Children Love to Learn, by Polly Cheer

Since qualifying as a teacher in 1994 I have learnt so much more about how children learn. Out of those 30 six year olds, there will be approx. 10-15 of them who can sit and listen and don’t really mind being passive. I was one of those children as a child. I was quite happy sitting and listening and then doing as I was told and completing whatever was handed to me. It’s the other 10-15 children who are visual learners, active learners who won’t learn in this way. Those children who need to move to learn, those children who need to create to learn, those children who need white noise to learn, those children who prefer to lie down and read a book, those children who learn best outside. Adults are the same, we all learn in different ways. Traditional mainstream schools don’t cater enough for alternative learning styles. One size does not fit all!

One of the recent educational buzzwords are ‘rights respecting schools’. Most schools in the UK have recently done some work on children’s rights and the UN Convention for the Rights of the Child.

Once the staff team have listened to some information about how to ensure we respect children more in schools, they then go back into their classes and ask the children. One example could be to make suggestions to the parent council about which playground equipment to buy. They might even ask the children to design their own playgrounds and draw a picture of their ideas. Are any of the children’s ideas used when purchasing playground equipment, probably not!

Are schools supposed to prepare us for being in the ‘real’ world? Yes. Is the real world a democracy where we can vote in various meetings and committees to make changes as adults? Yes.  Are schools democratic? No.

If schools were truly democratic then what the children suggest would be listened to and acted upon. My daughter is her class representative in high school, year 7, for the pupil council. It is now June. Since September she hasn’t been invited to attend any meetings to discuss her views.

Our schools are, generally (apart from a handful of democratic schools across the UK) completely out of date with ‘the real world’

Our biggest creative industries want people to leave school who can think outside the box, who can be creative, who can problem solve and take risks. They don’t want ‘yes men’, they don’t just want young people who follow the crowd like sheep, they want young people who aren’t afraid of being different. They want young people who are confident at communicating verbally, and negotiating, as well as being able to write reports, they want young people who aren’t afraid to make changes and do things differently. They also want young people who can use the most up to date technology.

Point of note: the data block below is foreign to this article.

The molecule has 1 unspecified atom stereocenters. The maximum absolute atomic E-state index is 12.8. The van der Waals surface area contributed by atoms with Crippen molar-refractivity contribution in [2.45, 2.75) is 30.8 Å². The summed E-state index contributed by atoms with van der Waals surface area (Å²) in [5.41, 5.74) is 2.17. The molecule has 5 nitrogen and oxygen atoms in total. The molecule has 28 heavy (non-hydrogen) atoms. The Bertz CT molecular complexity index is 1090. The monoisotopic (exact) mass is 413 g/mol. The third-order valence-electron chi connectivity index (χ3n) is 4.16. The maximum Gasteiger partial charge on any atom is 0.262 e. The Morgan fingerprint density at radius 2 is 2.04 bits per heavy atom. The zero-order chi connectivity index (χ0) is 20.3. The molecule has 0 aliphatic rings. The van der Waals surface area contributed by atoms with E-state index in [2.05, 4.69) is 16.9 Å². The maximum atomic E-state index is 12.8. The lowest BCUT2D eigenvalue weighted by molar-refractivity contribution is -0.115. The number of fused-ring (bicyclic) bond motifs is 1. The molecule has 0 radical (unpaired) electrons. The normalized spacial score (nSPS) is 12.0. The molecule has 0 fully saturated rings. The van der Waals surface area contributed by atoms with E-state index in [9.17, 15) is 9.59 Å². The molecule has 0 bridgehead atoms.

Our schools generally aren’t preparing our children for this world. They are still preparing them for a world about 100 years ago!

A Manifesto of Changes for the Education System in the UK:

  • All Children are truly respected.
  • All learning is based on the interests of the child.
  • There are no exams until after the age of 14, and continuous assessment instead of exams for some pupils.
  • There is no National Curriculum. Instead teachers are taught to guide children’s own interests.
  • All age groups share the same space.
  • There is always access to the outdoor classroom for all ages and teachers who are based outdoors.
  • Parents can walk into schools anytime and join in.
  • There are communal areas which look like restaurants where young people and teachers and parents can all eat together. Young people can also grow and cook the food.
  • All materials used by children are real items. Eg. Real pots and pans, real tools, real artists equipment, real cars, real animals etc.
  • There is no uniform, there is just clothing for certain activities. Eg. Aprons when cooking, outdoor waterproof suits, boiler suits for working with cars etc.
  • Teachers are called by their Christian names.
  • There are various meetings to discuss proposed projects, either 1:1, small or large groups depending on the size of the project and the needs of the children.
  • All existing schools remove all displays from the walls and redesign the spaces to create ‘workshops’. Eg. Meeting rooms, Art spaces, Computing spaces, Design spaces, Construction spaces, Laboratory spaces etc.

This is an excerpt from the soon to be published book, Children Love to Learn, by Polly Cheer.